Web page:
So, the second point, then, isn’t an admonition; it’s the very nature of it.  Whatever gains they — that we make, they will not be permanent unless we are vigilant — unless we are vigilant to preserve what we have achieved. 

And in that admonition, I think what she was saying is: Understanding it is the nature of it all, let us not be overwhelmed.  Let us not be living in a state of fear.  Let us not throw up our hands when it’s time to roll up our sleeves.

And that is the work of this organization and each of you: understanding we must be vigilant, we can take nothing for granted.  We have known this, and history has shown this to us.

And so, we are prepared then to do what is necessary to fight back against hate and to speak up for the pride and the strength that we each share, in terms of thinking about what all of this represents.

And I must say, Halie, thinking about it, and we’ve — so many of us work together when it comes to the work that we do to fight antisemitism in a variety of ways, including the work that is happening here around elections. 

And so, first, let me congratulate this group for the midterms and what happened there, in terms of the activism that resulted.  You know, it was supposed to be this wave, they said.  It was just a foregone conclusion.  Well, it didn’t happen because we were not willing to sit back and let it happen, and created a counterforce that was based on fighting for our ideals — not fighting against anything, fighting for something.

And elections matter.  Elections matter.  Elected leaders, whatever their level — local, state, federal — usually have a bouquet of microphones in front of them.  And with that, I think we all agree, the responsibility to elevate public discourse, to educate the public about how they should be thinking about history, the present, and the future, in addition to so many other things. 

And so, we want to make sure that when people then achieve these elected offices, they will use these microphones in a way that is responsible and reflective of what we all expect from leaders. 

You know, what’s really been bothering me a lot, I must say, is the tone out there these days amongst some elected leaders who are suggesting that it is a sign of weakness to have empathy.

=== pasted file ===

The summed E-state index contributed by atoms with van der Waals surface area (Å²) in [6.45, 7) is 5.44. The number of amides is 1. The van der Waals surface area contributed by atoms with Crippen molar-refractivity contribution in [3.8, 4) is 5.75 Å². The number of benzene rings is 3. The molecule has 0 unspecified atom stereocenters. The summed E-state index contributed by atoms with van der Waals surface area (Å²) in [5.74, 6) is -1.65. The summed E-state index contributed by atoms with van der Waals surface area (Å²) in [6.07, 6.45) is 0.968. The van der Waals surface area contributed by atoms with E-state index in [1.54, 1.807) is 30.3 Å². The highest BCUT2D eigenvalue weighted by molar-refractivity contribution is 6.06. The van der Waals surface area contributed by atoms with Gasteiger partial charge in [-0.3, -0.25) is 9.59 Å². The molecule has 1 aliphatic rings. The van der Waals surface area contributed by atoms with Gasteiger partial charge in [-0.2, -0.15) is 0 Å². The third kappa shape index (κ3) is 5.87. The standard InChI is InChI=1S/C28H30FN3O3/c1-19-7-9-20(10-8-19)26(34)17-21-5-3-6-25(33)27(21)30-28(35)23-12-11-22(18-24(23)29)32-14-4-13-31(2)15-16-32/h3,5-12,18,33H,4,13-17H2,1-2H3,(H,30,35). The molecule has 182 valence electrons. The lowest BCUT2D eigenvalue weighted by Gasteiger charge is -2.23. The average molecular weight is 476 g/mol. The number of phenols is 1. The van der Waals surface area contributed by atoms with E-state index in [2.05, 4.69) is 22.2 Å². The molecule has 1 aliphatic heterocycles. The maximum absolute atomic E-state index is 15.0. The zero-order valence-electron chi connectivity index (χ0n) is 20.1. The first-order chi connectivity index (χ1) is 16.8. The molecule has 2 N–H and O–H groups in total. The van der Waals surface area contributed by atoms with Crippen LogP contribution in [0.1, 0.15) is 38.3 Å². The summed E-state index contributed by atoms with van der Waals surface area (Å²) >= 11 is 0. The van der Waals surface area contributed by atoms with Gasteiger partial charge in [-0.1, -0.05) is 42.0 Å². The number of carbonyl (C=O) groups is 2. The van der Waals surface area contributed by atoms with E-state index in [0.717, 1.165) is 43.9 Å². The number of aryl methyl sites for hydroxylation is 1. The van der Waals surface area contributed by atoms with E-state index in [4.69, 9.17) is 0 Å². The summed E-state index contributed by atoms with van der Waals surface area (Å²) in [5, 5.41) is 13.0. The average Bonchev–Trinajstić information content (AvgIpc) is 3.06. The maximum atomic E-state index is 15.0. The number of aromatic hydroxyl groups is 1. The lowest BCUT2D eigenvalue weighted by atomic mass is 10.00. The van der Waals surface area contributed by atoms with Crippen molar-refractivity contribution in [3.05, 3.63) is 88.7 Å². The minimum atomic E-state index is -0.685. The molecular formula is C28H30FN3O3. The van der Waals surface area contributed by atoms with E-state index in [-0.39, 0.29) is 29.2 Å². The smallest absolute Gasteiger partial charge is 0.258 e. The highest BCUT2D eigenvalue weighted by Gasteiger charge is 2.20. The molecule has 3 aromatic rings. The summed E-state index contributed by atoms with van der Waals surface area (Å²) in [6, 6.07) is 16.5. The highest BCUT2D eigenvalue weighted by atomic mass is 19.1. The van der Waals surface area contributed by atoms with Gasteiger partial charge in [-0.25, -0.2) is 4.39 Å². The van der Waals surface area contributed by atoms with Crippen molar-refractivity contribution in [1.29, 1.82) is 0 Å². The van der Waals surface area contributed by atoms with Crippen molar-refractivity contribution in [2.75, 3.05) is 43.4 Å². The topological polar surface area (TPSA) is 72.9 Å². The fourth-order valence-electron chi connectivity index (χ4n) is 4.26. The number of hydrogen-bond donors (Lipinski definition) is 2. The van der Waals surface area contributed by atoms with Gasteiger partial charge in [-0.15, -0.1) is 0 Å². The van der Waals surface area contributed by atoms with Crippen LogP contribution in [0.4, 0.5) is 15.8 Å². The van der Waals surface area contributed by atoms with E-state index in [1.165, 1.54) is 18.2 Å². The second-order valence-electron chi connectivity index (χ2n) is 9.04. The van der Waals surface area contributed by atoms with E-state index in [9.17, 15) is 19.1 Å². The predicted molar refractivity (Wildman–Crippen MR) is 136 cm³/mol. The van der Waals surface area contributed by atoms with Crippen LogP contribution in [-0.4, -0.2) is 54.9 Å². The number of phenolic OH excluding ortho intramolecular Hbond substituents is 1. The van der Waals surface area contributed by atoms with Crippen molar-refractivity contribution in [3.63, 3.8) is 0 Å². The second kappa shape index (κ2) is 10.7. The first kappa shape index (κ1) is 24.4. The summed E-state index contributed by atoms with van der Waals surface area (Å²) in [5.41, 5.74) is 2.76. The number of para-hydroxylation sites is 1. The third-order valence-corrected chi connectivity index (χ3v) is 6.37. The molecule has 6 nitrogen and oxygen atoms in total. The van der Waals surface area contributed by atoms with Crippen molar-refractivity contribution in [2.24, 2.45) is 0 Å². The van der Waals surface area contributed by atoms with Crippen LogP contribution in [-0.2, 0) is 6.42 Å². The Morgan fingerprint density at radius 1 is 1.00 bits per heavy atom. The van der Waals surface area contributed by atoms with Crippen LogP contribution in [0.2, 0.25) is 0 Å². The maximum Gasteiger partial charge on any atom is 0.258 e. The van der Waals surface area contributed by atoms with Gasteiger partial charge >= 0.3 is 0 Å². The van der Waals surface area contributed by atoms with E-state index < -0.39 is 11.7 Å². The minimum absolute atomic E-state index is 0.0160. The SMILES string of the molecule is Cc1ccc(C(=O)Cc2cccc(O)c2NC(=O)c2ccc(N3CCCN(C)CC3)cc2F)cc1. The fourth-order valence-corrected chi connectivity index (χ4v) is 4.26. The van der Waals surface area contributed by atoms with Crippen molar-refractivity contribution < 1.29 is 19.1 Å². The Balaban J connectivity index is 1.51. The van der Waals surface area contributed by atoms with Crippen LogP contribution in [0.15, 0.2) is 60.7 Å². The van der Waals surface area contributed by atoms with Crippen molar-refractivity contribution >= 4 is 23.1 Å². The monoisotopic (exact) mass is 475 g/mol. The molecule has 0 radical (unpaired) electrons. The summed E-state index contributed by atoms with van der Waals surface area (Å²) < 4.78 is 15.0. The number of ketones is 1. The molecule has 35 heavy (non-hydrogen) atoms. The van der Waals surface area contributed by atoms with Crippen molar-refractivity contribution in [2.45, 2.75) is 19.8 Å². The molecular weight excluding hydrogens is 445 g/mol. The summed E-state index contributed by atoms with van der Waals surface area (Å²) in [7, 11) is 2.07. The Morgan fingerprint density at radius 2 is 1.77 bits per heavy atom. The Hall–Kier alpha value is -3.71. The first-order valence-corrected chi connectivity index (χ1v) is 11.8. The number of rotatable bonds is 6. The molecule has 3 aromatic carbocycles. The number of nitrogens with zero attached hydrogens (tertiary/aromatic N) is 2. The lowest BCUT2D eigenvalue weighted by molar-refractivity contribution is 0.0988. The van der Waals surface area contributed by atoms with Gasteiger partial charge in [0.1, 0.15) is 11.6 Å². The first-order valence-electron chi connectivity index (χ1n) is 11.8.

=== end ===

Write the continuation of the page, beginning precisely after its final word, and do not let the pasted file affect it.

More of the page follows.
It is a sign of strength to have empathy, to have a level of concern, much less a sense of connection to those who are suffering or have been wronged.

But we’re working in an environment in this year, 2023, where there are people who are going around pounding their chests about how strong they are when their measure of strength is based on who they beat down.  But our measure of strength is based on who you lift up — (applause) — who you lift up.

And so, that is the work we are doing to support those folks who understand what we, I think, know and history has always shown to be the attributes of true leaders, especially in times like this where there are concerted efforts to divide us as a nation, when we know truly that our best moments is when we have understood, as I wrote in Yad Vashem — when we know and we remember and hold dear that the vast majority of us have so much more in common than what separates us.

So, with that, I say again thank you, everyone here, for the work you are doing, the work you continue to do.  This is work that is fueled by optimism.  Every success we have achieved is because we are optimistic and know and believe in what is good and what is right and that it is achievable.

So, let’s let that continue to fuel us as we do our work going forward.

Thank you all very much.  (Applause.)

                                                                                         END                10:16 A.M. EDT

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Official news published at https://www.whitehouse.gov/briefing-room/speeches-remarks/2023/05/24/remarks-by-vice-president-harris-at-the-jewish-democratic-council-of-america-leadership-convening/